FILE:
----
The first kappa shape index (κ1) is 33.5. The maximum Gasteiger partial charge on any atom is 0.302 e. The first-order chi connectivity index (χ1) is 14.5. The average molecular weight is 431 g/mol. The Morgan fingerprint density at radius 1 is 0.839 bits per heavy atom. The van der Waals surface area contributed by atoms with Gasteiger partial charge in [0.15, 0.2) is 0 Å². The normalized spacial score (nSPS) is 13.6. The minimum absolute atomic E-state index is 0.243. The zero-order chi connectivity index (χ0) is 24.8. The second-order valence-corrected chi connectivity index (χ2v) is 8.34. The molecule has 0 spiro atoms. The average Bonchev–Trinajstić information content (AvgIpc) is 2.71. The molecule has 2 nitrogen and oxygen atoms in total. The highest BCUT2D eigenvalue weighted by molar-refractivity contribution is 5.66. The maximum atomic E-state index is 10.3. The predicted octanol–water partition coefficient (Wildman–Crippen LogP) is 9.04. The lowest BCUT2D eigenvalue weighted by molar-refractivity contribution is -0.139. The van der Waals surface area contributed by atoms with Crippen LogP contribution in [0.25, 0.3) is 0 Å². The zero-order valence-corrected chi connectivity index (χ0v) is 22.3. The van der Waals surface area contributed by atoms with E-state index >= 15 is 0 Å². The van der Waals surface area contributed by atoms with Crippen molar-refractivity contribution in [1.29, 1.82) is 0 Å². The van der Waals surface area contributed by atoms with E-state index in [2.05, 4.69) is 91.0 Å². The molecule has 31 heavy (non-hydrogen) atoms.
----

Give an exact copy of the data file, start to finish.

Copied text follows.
The first kappa shape index (κ1) is 33.5. The maximum Gasteiger partial charge on any atom is 0.302 e. The first-order chi connectivity index (χ1) is 14.5. The average molecular weight is 431 g/mol. The Morgan fingerprint density at radius 1 is 0.839 bits per heavy atom. The van der Waals surface area contributed by atoms with Gasteiger partial charge in [0.15, 0.2) is 0 Å². The normalized spacial score (nSPS) is 13.6. The minimum absolute atomic E-state index is 0.243. The zero-order chi connectivity index (χ0) is 24.8. The second-order valence-corrected chi connectivity index (χ2v) is 8.34. The molecule has 0 spiro atoms. The average Bonchev–Trinajstić information content (AvgIpc) is 2.71. The molecule has 2 nitrogen and oxygen atoms in total. The highest BCUT2D eigenvalue weighted by molar-refractivity contribution is 5.66. The maximum atomic E-state index is 10.3. The predicted octanol–water partition coefficient (Wildman–Crippen LogP) is 9.04. The lowest BCUT2D eigenvalue weighted by molar-refractivity contribution is -0.139. The van der Waals surface area contributed by atoms with Crippen LogP contribution in [0.25, 0.3) is 0 Å². The zero-order valence-corrected chi connectivity index (χ0v) is 22.3. The van der Waals surface area contributed by atoms with E-state index >= 15 is 0 Å². The van der Waals surface area contributed by atoms with Crippen molar-refractivity contribution in [1.29, 1.82) is 0 Å². The van der Waals surface area contributed by atoms with E-state index in [2.05, 4.69) is 91.0 Å². The molecule has 31 heavy (non-hydrogen) atoms.